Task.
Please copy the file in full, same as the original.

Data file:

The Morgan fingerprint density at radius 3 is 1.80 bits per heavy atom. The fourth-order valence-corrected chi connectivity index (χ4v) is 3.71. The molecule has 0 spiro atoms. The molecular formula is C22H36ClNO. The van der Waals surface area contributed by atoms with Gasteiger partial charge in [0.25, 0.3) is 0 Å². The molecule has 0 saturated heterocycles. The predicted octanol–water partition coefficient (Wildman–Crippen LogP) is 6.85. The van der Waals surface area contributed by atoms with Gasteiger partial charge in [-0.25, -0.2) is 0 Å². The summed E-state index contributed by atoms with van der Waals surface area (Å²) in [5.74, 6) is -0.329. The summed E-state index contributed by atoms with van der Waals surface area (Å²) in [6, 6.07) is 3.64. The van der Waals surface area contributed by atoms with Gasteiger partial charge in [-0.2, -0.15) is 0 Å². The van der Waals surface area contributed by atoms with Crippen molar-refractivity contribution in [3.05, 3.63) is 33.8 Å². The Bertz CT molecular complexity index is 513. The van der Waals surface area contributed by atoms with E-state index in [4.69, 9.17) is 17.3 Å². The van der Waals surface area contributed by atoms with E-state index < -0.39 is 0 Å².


The Morgan fingerprint density at radius 3 is 1.80 bits per heavy atom. The fourth-order valence-corrected chi connectivity index (χ4v) is 3.71. The molecule has 0 spiro atoms. The molecular formula is C22H36ClNO. The van der Waals surface area contributed by atoms with Gasteiger partial charge in [0.25, 0.3) is 0 Å². The molecule has 0 saturated heterocycles. The predicted octanol–water partition coefficient (Wildman–Crippen LogP) is 6.85. The van der Waals surface area contributed by atoms with Gasteiger partial charge in [-0.25, -0.2) is 0 Å². The summed E-state index contributed by atoms with van der Waals surface area (Å²) in [5.74, 6) is -0.329. The summed E-state index contributed by atoms with van der Waals surface area (Å²) in [6, 6.07) is 3.64. The van der Waals surface area contributed by atoms with Gasteiger partial charge in [-0.2, -0.15) is 0 Å². The van der Waals surface area contributed by atoms with Crippen molar-refractivity contribution in [3.05, 3.63) is 33.8 Å². The Bertz CT molecular complexity index is 513. The van der Waals surface area contributed by atoms with E-state index in [4.69, 9.17) is 17.3 Å². The van der Waals surface area contributed by atoms with E-state index < -0.39 is 0 Å².